US love-and-hate relationship with Blockchain

Earlier this year, a bill to create verifiable health records on the Blockchain was proposed in the California legislation. The aim was to help slow the infection rate while keeping people with a high health risk safe. However, the digital rights group, Electronic Frontier Foundation (EEF), considers this bill as a significant privacy breach. According to EEF, putting sensitive information such as health records on Blockchain makes it easier for perpetrators to track citizens. 

Meanwhile, the US Securities and Exchange Commission (SEC) is also growing an interest in cryptocurrencies. On Thursday, the US Senate voted in Hester Peirce for a second term as commissioner in SEC. Ms. Peirce, fondly addressed as Crypto Mom for her support for crypto projects, will remain in her post until 2025. Additionally, the SEC is looking to procure a blockchain forensics tool that can analyze smart contracts for security issues and vulnerabilities.

Russia’s Blockchain week 

In Russia, it was a mixed bag for Blockchain. Earlier this week, reports emerged, suggesting that over personal information of over 1.1 million Russians who voted electronically in the last election were stolen. In the elections held last month to vote on constitutional amendments, Russian voters were allowed to vote electronically using Blockchain technology. The voters’ data breach is another addition to the numerous issues that have riddled this election process, casting doubts on the efficacy of Blockchain in voting systems.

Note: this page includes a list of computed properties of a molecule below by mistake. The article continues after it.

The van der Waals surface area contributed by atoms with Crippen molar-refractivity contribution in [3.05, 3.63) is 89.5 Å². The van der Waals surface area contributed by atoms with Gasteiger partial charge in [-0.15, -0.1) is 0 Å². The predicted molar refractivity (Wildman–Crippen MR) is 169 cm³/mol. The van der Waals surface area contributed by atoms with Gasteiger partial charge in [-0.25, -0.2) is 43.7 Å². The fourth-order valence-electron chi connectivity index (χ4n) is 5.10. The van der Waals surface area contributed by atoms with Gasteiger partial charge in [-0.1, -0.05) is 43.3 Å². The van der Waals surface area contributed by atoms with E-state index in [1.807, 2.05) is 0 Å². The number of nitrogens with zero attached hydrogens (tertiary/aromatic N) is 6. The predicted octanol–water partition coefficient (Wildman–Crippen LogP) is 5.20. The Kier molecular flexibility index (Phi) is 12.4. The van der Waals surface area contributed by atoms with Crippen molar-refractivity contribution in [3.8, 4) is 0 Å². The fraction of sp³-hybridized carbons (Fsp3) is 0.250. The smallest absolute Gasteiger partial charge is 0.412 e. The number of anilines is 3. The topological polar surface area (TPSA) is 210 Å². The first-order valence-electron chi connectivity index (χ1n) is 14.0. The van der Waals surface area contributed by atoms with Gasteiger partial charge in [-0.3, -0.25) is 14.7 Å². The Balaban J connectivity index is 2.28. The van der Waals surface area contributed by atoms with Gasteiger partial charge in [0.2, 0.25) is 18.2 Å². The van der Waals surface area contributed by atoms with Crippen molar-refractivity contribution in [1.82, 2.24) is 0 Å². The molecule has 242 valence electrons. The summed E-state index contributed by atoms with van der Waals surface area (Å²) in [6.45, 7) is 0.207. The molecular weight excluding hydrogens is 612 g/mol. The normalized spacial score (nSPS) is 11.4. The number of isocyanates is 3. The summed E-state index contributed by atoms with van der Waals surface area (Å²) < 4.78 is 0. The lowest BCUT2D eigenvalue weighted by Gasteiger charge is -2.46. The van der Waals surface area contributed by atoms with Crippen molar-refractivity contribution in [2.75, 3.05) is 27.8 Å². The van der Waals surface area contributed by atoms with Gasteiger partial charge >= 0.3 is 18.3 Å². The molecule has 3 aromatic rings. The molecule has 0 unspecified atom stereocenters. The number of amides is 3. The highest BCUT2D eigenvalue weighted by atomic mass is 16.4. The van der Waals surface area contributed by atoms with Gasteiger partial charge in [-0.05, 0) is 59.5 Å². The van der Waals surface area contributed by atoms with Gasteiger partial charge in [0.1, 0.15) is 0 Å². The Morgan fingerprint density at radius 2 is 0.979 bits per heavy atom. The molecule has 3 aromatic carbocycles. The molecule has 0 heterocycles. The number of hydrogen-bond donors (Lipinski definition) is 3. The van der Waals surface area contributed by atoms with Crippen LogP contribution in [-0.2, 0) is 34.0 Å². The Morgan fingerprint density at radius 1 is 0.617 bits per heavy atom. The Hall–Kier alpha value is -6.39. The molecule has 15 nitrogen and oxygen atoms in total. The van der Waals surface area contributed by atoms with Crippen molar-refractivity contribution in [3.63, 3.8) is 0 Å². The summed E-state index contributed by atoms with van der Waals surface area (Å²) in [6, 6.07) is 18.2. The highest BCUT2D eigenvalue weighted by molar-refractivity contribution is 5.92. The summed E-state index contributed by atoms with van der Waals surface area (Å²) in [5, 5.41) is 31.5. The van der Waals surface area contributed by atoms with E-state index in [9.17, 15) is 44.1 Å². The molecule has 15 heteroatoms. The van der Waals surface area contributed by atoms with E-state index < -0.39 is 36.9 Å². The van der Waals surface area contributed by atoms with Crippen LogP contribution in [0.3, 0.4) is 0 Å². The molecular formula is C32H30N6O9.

Contrarily, shortly after the Russian’s President, Vladimir Putin, signed the cryptocurrency laws, Sberbank, the country’s largest bank, made a few promising announcements. The state-owned bank is launching a Blockchain platform designed for trade finance transactions. It is considering the possibility of issuing its stablecoin pegged one-to-one to the Russian Ruble.

China’s imminent Digital Currency launch

The launch of China’s digital currency or DCEP seems near, with intensified large-scale testing of digital currency wallets underway in several major banks. These banks are testing the money transfers and payments in Chinese digital yuan.